Nannas knit their protest on state forest access road
'WE'RE here for our children and grandchildren," Knitting Nanna Louise Somerville said at the Myrtle State Forest, south of Casino today.
Six nannas (less than normal due to social distancing) protested with their knitting and placards against the NSW Forestry Corporation logging trees in one of the most burnt out areas in the region.
"Logging operations have commenced in the past weeks after the Environment Protection Agency approved the Forestry Corporation to undertake logging in three State Forests on the Richmond River lowlands and the Nannas are not happy," Ms Somerville said.
Koala habitat in Bungawalbin, Doubleduke and Myrtle State Forests have had little chance to regenerate since the October fires and the Knitting Nannas fear that if logging operations continue the species may be wiped out altogether.
They're calling for a moratorium on logging.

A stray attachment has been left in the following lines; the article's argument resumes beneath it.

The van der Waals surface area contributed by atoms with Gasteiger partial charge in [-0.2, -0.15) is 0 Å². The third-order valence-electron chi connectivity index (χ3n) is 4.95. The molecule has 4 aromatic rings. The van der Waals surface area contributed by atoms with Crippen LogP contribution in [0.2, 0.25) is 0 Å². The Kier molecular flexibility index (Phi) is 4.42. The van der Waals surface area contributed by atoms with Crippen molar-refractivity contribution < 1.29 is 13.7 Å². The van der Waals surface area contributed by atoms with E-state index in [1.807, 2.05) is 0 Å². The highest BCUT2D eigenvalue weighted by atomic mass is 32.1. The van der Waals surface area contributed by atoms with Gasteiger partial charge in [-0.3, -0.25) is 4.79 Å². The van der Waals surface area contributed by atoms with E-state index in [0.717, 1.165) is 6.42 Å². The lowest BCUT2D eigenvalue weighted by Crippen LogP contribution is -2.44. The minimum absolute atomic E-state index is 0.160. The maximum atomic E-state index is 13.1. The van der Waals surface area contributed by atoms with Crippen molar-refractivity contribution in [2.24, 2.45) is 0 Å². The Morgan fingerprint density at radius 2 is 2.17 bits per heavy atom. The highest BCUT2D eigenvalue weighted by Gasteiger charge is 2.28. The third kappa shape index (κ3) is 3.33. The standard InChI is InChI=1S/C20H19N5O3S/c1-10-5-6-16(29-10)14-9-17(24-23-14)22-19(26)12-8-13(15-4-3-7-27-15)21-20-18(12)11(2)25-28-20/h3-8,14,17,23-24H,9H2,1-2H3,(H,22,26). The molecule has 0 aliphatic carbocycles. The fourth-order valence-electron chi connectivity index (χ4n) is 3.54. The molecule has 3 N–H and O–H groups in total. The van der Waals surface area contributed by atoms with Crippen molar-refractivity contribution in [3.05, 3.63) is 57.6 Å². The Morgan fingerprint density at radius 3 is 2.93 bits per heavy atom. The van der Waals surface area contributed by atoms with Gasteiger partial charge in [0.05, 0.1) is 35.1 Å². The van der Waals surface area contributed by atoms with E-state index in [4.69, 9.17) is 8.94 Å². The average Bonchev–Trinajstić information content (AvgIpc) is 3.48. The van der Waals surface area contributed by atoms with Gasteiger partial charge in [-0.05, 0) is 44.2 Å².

Knitting in flaming red wool, the Nannas stretched their long line of knitting across an access road at Myrtle Creek to "to draw a line in the sand."
"It's time for a logging moratorium in these forests so all species of plants and animals can regrow and return before it's too late," Felicity Cahill said.
As a Rural Fire Service volunteer for more than 20 years, she is determined to protect the environment.
Knitting Nanna Rosie Lee likes to knit koalas, and had one with her named Gladys (after the state premier) which sits on a picnic rug well apart from a koala named Shane who is destined to be a special gift from the Nannas to Shane Fitzsimmons in honour of his work as Commissioner for the Rural Fire Service from 2007-2020, she said.
NSW Forestry Corporation were contacted for comment.